invasion of Iraq for her conversion to
Islamist extremism. “Becoming a Muslim
changed my life,” she told me. “I can’t
help but be militant when all they do is
kill us for being Muslim :(”
Tweets in UK times
Quoting patently false statistics, she
added: “You know they killed 1,220,550
innocent Muslims in the illegal Iraq war
. . . The US and UK government it’s that
wot did it for me. It’s them that’s the
terrorists, not us.”
Reverting to teen-speak, Jones said she
married Hussain, 21, after she spent “24
hours” travelling to Syria from Britain in
2013. “Lol and we got married the very
day I got here,” she recalled. “My little
boy became a Muslim too that very day.”
As well as Jojo, Jones has an older son,
Photos: ‘social contagion’
Jonathan, from a previous relationship,
who remained in the UK.
She had clearly been following the coverage about herself and other Isis Britons
in the media over the internet from
Raqqa, and rejected any criticism of
being a bad mother. “That hurts to be
honest,” Jones told me. “My children
keep me breathing; it makes me wanna
cry . . . My heart is broken because I miss
my older son so much.”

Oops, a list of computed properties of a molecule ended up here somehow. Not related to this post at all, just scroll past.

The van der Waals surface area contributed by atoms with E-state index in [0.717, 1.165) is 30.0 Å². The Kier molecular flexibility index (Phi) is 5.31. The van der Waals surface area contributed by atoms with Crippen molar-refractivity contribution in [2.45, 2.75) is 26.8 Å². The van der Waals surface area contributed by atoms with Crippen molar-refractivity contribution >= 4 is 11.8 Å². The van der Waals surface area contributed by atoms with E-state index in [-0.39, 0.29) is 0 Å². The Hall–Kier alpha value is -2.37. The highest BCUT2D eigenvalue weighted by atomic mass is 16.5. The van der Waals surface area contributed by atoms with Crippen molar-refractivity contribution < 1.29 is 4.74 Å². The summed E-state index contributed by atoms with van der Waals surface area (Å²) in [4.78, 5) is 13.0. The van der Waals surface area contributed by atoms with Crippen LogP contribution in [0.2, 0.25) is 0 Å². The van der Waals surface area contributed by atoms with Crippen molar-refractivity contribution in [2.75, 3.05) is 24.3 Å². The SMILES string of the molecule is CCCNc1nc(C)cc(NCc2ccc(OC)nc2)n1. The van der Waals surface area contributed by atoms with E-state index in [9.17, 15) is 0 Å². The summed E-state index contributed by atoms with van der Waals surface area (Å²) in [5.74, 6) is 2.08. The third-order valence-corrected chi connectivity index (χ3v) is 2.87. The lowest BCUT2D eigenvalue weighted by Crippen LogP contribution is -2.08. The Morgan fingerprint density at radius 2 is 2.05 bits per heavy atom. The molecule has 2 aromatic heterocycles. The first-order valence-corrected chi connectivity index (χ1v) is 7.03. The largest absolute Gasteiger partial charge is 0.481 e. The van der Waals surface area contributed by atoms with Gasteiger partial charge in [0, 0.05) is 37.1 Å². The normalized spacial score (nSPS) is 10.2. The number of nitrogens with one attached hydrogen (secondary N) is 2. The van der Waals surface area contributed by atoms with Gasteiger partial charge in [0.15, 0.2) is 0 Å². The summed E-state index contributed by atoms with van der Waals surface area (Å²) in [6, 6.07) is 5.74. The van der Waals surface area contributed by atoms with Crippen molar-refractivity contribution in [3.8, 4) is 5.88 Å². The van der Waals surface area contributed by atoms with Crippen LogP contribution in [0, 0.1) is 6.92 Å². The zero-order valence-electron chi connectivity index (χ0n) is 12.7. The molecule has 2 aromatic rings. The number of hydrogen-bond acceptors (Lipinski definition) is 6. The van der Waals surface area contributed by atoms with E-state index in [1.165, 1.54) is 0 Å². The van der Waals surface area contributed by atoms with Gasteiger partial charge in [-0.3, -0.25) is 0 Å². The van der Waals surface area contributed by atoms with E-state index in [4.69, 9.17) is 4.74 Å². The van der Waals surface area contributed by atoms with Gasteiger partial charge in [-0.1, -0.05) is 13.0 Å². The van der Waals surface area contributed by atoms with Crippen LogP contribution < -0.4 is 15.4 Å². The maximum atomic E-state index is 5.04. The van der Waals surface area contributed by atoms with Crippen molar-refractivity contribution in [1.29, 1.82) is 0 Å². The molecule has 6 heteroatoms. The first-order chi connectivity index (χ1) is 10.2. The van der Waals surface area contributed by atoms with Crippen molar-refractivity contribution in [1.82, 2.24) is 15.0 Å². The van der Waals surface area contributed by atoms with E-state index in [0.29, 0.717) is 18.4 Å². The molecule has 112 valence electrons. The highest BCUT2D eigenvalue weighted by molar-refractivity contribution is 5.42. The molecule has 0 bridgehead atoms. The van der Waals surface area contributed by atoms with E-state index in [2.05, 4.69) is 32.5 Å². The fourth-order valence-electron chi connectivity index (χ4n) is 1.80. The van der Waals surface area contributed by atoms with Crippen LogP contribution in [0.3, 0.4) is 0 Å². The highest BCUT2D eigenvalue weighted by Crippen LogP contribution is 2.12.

She also insisted that Hussain, who
was killed in a US drone strike in 2015
after plotting attacks against the West,
was “a good role model for my children”.
My own relationship with “Mrs Jones”
continued for months. Each time I wrote
about her latest threat or terror plot, she
made a point of liking the tweet containing my story, in a somewhat perverse display of self-gratification or narcissism.
Sometimes when she was not pleased
with her coverage in the UK, she would
tag me into a tweet, including on one
occasion when she vehemently denied
that Jojo had appeared in an Isis killing
video featuring young western recruits.
On the night she first spoke to me, our
chat drew to an end more prosaically.
“My battery to my iPad is gonna run